Jonathan Knutson / Agweek Staff Writer
FOSSTON, Minn. — Same town, same bank, same last name. Different generations. Yes, Daniel Paulson and Ryan Paulson are father-son ag bankers. "There was a job opening here, and he (Ryan) was the perfect candidate," Daniel Paulson says. Other decision-makers told Daniel, "Ironic that he has your last name." The Paulsons work at the Fosston, Minn., branch of American Federal. Dan, 50, is the ag/business banker and senior vice president. Ryan, 25, is the ag/business banking specialist.
A North Central North Dakota tradition returns Jan. 9-10 to Devils Lake, N.D. The 37th annual Roundup farm show, held again in the Memorial Building in downtown Devils Lake, is expected to draw more than 700 people. Speakers, primarily from the extension service, commodity groups and private companies, will address crops, weeds, livestock, marketing, crop insurance and many other subjects.
It was the year of drought and dicamba, and of a new president who promised sweeping change in trade and regulatory policy. It was the year of weeds and wildlifes, and of the epic fail of a prominent North Dakota farm. It was the year of mixed crop yields and multi-million-dollar projects, and of challenges old and new. Here's a look back at 2017 state, regional and national agricultural highlights: January • U.S. agriculturalists wonder whether President Donald Trump fully understands the importance of ag exports.
It's been a tradition in American life. Young adults get married, have children, buy a home and drink more beer. But it's not happening as often as it once did, and that's holding down U.S. beer consumption, Lester Jones said. "We've been hoping to see resurgence in volume demand, in the amount of beer that this country consumes. The reality is, it hasn't happened. We're just not seeing the growth," said Jones, chief economist for the National Beer Wholesalers Association.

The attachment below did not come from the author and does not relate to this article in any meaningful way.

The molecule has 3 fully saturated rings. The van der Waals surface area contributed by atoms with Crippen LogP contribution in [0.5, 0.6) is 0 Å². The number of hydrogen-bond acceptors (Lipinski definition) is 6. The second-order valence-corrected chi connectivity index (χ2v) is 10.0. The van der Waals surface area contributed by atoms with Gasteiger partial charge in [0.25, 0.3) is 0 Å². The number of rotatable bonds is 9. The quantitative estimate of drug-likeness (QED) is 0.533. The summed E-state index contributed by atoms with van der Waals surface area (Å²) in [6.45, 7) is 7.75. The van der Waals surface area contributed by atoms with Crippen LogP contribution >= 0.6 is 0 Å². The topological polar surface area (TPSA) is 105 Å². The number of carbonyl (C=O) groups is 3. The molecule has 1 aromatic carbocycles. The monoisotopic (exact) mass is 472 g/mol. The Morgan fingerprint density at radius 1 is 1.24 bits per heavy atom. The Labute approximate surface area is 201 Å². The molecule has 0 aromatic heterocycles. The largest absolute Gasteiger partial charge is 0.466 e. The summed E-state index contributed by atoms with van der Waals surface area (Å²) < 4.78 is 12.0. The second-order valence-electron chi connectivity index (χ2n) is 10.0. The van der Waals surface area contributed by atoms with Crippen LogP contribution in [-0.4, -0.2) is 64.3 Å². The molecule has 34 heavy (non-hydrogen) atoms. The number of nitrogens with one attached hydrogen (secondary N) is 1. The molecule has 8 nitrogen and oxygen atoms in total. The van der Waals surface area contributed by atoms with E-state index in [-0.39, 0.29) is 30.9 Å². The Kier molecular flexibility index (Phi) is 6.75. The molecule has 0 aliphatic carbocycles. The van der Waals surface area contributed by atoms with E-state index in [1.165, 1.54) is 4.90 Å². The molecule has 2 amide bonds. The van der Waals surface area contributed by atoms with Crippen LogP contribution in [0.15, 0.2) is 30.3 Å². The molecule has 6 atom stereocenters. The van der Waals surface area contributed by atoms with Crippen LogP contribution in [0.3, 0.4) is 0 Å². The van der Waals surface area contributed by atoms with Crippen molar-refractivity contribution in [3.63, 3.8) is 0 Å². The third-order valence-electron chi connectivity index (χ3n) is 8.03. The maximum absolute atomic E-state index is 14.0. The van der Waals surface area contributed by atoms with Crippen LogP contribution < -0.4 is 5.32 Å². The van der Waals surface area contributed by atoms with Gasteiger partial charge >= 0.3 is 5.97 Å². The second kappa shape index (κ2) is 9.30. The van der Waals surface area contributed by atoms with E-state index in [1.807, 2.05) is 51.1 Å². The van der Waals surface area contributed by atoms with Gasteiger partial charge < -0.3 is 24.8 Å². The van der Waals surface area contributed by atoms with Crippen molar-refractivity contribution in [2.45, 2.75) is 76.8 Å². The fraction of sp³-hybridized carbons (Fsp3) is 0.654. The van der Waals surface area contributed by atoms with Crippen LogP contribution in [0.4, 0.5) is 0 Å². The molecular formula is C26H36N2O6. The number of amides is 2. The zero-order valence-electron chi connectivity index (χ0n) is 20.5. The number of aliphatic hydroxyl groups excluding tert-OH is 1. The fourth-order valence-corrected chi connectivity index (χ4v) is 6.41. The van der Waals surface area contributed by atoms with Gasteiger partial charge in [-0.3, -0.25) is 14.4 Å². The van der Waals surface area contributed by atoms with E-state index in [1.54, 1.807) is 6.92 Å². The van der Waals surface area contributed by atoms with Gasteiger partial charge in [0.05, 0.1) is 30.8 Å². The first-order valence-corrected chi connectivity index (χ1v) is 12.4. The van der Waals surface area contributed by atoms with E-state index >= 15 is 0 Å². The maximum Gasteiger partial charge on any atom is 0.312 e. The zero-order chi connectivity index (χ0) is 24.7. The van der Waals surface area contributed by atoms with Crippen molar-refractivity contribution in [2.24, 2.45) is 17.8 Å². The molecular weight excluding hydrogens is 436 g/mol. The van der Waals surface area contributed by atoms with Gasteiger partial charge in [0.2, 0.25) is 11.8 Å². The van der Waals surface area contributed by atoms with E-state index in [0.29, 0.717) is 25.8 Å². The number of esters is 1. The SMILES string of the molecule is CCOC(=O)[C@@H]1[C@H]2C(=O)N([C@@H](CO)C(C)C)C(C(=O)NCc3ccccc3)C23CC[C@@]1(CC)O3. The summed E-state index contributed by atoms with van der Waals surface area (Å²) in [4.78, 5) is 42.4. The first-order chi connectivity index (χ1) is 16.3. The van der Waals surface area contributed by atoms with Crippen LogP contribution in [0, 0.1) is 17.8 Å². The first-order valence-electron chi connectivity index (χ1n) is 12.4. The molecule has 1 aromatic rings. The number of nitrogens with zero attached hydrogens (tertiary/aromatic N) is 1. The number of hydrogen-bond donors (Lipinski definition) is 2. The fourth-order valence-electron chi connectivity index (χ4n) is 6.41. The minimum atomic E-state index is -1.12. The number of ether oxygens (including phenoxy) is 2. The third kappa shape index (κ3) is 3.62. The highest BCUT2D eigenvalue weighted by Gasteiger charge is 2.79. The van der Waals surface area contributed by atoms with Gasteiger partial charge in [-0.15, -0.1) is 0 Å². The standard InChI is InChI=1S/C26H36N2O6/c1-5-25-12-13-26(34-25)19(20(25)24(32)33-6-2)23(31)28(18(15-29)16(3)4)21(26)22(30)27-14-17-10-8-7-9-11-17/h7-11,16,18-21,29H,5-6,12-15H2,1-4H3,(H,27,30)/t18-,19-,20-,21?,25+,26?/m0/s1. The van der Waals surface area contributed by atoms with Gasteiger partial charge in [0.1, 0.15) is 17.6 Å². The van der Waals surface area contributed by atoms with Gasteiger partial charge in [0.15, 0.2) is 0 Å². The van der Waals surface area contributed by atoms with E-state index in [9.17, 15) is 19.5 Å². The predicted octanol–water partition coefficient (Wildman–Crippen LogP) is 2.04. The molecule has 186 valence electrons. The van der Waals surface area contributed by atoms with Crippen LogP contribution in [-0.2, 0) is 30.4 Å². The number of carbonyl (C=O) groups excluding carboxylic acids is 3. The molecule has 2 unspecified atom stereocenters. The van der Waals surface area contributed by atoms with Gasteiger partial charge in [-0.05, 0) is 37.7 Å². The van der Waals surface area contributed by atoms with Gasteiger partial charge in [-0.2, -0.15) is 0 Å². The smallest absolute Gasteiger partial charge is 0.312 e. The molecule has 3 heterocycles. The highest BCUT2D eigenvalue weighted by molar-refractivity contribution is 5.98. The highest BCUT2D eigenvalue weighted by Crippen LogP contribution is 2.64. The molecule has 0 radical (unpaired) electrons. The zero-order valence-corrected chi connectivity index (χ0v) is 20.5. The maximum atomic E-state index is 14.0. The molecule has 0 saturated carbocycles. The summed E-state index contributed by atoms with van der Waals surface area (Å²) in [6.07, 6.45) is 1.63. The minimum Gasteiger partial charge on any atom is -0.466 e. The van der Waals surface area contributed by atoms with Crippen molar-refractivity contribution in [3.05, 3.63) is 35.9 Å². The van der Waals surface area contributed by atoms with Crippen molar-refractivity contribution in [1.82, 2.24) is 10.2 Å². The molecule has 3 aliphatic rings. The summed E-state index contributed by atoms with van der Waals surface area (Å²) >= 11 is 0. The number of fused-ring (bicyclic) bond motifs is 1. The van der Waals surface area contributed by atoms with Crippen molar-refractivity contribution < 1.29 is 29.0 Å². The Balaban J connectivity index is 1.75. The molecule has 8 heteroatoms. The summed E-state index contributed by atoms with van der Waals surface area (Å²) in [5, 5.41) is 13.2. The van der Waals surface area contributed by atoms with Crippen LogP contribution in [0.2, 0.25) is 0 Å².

GRAND FORKS, N.D. — Cargill is one of the world's most influential agricultural companies. Greg Page, its retired chairman and CEO, is of the ag world's heavy-hitters. And he thinks ag has "a wicked problem" that won't be solved easily or quickly. But "greater transparency" — making consumers better aware of how the food system operates — is an essential starting point, he said. "In a world where nothing can be hidden, there better be nothing to hide."
It's been said that columns should raise tough questions, then provide answers. This column — on difficult choices facing livestock producers and pet owners — has the questions covered. Answers? Well, you'll need to come up with them yourself. Three personal memories to set the stage:
FARGO, N.D. — Successfully predicting the future is notoriously difficult. But there are valid reasons to be optimistic about long-term U.S. livestock prices, says Tim Petry, a North Dakota State University livestock marketing economist. "When you consider the supply and demand determinants, the outlook is encouraging," says Petry.
GARDEN CITY, Minn. — The term "24/7" — or 24 hours a day, seven days a week — has entered the American lexicon. Kevin Paap hopes "24/24/24" will, too. "NAFTA is 24 years old. Roughly 24 percent of our ag exports go to Canada and another 24 percent go to Mexico. So it's 24/24/24," said Paap, president of the Minnesota Farm Bureau and a fourth-generation family farmer in Blue Earth County near Garden City, Minn.
GRAND FORKS, N.D. — Many area farmers struggled with inadequate moisture in the past growing season. But the region's 2018 growing season could be both a little wetter and a little warmer, Daryl Ritchison, meteorologist and interim director of North Dakota State University's North Dakota Agricultural Weather Network, predicted. Among his projections for next year: • Most areas won't be as dry as 2017. • Ninety to 110 percent of average precipitation in June through August.
GRAND FORKS, N.D. — The 20- and 30-somethings sat on one side of the room. Folks with graying and thinning hair sat on the other. Perry Aasness, standing in the front of the room, looked at the younger group and said, "Part of your job is to be able to tell your story."